The birth of the latter occurred June 5, 1868, in Graceham, Md., where he lived until one year of age, when his parents removed to Bethlehem. In his tenth year he became a student in Nazareth, where he lived for three years, and then attended school in Gnadenhutten, Ohio, for two years. When only a youth of fourteen, he started out to make his own way in the world and for some years had a pretty difficult experience. Believing that the West afforded good opportunities, he went to Colorado and engaged in prospecting for gold near Gold Hill, in that state, making several claims and continuing operations for a year and a-half, when he sold out and returned to the East. While carrying on his gold mine he could find no place in the locality to board and lodge, and was obliged to sleep out of doors in wet and stormy weather, but when penetrating the mountains he was lucky in coming upon an abandoned log house, where he made a bed with poles, and with hay and pine needles for a mattress, covered with blankets, he managed to be more comfortable. However, during the winter season, when the snow was deep, he often suffered severely with the cold, and many a time during a blizzard he would waken in the morning to find two or three inches of snow on his bed. His nearest neighbor was three and a-half miles away, and provisions were very hard to obtain.

On returning to the East Mr. Bachman located at Gnadenhutten, where he served an apprenticeship at the carpenter’s trade, working at that vocation both there and in Bethlehem for four years. In the fall of 1890 he started in the coal and wood business in the latter city, and later opened a flour and feed store, located on Vineyard and Water Streets. Here he has a good store of 40x100 feet, for his flour and feed business, with a coal and wood yard adjoining. He keeps a full line of supplies, and is succeeding in building up a lucrative trade, keeping about three delivery wagons in constant service.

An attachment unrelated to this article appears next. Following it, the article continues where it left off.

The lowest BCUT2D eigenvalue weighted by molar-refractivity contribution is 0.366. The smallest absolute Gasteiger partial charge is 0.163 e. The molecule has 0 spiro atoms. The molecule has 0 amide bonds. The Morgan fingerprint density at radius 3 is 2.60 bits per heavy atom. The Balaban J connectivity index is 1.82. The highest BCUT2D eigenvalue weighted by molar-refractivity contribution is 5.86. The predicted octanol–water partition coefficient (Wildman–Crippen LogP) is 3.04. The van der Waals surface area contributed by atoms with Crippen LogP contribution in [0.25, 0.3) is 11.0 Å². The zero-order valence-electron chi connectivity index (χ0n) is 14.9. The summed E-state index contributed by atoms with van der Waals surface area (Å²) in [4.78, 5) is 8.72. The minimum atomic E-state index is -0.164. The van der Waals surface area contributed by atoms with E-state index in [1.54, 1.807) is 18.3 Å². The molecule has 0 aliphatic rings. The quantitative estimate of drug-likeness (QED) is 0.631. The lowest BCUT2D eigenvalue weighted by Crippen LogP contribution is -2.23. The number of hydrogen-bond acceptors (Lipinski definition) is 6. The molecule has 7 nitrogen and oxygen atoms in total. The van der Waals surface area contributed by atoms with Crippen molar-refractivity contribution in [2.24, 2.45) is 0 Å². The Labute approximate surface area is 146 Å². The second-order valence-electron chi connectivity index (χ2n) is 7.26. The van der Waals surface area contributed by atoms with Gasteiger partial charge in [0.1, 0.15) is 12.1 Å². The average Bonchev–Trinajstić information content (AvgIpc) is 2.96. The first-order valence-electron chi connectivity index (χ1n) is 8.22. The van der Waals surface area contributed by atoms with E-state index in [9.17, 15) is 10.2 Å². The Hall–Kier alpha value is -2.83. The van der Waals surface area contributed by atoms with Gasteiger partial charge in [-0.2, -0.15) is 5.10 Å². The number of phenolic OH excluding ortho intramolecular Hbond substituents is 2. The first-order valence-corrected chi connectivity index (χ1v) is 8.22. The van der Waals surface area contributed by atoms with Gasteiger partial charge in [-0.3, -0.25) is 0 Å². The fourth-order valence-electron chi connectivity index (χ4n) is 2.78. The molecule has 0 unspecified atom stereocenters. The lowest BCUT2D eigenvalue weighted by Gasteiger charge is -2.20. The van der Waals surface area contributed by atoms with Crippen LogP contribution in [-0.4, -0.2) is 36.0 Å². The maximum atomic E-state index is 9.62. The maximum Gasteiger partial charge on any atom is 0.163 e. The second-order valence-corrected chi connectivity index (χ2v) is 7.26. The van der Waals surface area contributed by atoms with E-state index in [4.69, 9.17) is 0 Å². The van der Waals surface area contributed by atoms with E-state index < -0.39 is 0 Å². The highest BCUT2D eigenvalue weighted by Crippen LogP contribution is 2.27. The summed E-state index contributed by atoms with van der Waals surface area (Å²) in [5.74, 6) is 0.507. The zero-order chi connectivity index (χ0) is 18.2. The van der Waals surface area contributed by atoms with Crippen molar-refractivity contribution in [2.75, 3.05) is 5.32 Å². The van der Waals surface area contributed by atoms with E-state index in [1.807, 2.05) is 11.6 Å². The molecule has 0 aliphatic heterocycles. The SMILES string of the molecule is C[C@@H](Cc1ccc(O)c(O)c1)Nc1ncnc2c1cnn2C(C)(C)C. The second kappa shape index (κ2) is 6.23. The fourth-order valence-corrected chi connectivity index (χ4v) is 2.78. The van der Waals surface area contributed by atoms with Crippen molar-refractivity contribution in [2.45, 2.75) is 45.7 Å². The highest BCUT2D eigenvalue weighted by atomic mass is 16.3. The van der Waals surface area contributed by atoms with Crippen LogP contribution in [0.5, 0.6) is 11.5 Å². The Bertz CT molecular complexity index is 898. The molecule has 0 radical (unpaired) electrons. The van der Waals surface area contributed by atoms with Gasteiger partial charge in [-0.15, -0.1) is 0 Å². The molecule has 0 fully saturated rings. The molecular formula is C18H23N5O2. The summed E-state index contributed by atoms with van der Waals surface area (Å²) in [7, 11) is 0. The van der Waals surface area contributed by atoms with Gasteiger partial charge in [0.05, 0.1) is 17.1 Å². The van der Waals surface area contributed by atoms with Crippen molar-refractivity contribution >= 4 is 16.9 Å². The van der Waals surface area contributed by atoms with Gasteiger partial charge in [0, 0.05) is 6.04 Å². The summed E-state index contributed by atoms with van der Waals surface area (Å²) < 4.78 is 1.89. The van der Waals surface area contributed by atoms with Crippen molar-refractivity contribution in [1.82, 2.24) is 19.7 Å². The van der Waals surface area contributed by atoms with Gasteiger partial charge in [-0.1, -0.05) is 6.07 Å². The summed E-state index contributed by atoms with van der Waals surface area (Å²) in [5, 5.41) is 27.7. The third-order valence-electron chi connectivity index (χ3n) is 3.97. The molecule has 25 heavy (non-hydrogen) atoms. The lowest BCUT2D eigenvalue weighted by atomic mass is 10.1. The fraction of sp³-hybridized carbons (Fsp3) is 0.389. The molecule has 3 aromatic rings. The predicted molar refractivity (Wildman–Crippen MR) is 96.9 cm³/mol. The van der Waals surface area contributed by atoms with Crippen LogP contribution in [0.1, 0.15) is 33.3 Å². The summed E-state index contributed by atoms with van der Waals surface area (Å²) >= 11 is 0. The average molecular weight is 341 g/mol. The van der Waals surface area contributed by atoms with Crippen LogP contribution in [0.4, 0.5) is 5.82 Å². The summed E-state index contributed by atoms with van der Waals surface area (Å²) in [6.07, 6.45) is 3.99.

In this city, September 11, 1893, Joseph C. Bachman was married to Miss Sarah E. Clotz, who was born near Cherryville, and is a daughter of Phaon Clotz, now of Wilkes Barre. Our subject and his estimable wife are members of the Moravian Church. In politics Mr. Bachman is a Republican, and fraternally belongs to the Royal Arcanum, and to the Order of Red Men, being a member of Oppomanyhook Tribe No. 302. Besides those mentioned he is a member of the Mystic Chain, belonging to Castle No. 42 of Bethlehem.

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This family biography is one of the numerous biographies included in the book, Portrait and biographical record of Lehigh, Northampton and Carbon counties, Pennsylvania published in 1894 by Chapman Publishing Company. 

View additional Northampton County, Pennsylvania family biographies here: Northampton County, Pennsylvania Biographies